20 November 2009

Rued Wines Redux

Several months ago I reviewed a trio of wines from Rued Vineyards of Healdsburg, California. Recently I got the opportunity to try two more bottles from this Sonoma-area winery.

2006 Rued Zinfandel from the Dry Creek Valley, $25, 14.9% abv.
Spicy blackberry, deep and aromatic with hints of smoke and cedar. The blackberry flavor carries through, but it's really ripe and tart, with strong tannins and a long finish. Good choice if you're looking for a big California Zin; pair it with something strong like heavily seasoned pork or flank steak.

2007 Rued Pinot Noir from the Russian River Valley, $35, 14.3% abv.
Overripe strawberries with just a hint of banana in the background--slightly reminiscent of a Cru Beaujolais, even though we're talking about different grapes. While light and delicate in color this is a full-bodied Pinot Noir with firm tannins and an assertive finish. Lingering elements of strawberry and plum. I think it would be incredible with roast duck.

Whenever I sample wines, I try them straight without the external influences of food, toothpaste, or other potentially conflicting elements. And then I try them along with a meal, even if it's not a traditional pairing. Here the food ended up being burgers... but not just a sack of detritus from a fast food joint. I made 6 oz. patties out of high-quality beef, griddled them to medium while toasting the buttered buns, and served them with aged Vermont cheddar and fresh mesclun greens. Some homemade baked beans incorporating blackstrap molasses, Chinese five spice powder and Dijon mustard really brought out certain elements of the Zinfandel.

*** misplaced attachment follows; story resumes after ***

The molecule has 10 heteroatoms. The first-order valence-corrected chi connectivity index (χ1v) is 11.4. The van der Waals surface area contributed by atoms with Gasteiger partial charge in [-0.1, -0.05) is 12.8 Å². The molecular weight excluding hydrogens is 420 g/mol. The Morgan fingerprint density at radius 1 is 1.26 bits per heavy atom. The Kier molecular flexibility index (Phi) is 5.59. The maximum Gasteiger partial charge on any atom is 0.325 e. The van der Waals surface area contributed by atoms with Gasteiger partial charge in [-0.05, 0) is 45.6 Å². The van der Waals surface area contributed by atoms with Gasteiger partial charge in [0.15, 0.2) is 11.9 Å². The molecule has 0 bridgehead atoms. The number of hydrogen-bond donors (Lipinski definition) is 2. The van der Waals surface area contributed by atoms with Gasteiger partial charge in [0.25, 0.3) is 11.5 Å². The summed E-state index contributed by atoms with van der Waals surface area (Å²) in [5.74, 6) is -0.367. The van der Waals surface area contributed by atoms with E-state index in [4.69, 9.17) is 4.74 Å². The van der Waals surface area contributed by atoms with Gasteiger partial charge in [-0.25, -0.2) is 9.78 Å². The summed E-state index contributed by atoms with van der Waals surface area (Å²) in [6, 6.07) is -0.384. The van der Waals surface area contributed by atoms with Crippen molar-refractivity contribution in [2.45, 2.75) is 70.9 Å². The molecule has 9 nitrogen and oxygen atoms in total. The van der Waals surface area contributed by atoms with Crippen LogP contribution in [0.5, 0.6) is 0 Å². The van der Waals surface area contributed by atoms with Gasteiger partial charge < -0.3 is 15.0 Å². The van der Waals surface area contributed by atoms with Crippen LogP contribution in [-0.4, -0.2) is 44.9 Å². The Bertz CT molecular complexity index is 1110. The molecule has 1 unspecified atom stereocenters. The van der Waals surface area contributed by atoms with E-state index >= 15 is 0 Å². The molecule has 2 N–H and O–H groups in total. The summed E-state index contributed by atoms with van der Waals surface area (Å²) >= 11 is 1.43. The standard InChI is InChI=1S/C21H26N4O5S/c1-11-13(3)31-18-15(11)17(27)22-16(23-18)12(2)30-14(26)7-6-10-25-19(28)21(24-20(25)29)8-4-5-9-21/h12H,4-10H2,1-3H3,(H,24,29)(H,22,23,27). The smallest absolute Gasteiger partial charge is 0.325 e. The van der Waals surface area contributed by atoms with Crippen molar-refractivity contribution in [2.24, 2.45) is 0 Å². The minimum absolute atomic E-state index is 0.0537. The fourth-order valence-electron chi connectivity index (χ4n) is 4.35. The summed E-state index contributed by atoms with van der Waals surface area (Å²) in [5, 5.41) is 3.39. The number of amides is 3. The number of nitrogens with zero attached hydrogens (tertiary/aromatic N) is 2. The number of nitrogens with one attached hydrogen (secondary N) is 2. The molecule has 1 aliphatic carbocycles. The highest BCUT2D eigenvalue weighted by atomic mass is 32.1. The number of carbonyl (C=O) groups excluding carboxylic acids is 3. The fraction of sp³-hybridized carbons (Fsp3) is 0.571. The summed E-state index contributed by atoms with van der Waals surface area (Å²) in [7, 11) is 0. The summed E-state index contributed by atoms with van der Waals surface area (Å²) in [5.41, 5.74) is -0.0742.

Neither of these wines are what I'd call a "pizza and burger" wine, but even something like the humble hamburger can be crafted with skill and care into a delicious meal, and a great wine will only amplify the experience.

In accordance with FTC regulations, I received this wine as a sample.


Samantha Dugan said...

I have been known to drink Burgundy with burgers...dug it!

Benito said...


Sounds like a great combination! For me it's all about the quality and preparation of the food rather than which category it falls into. A steak can be anything from hugely expensive Kobe all the way down to something indistinguishable from shoe leather.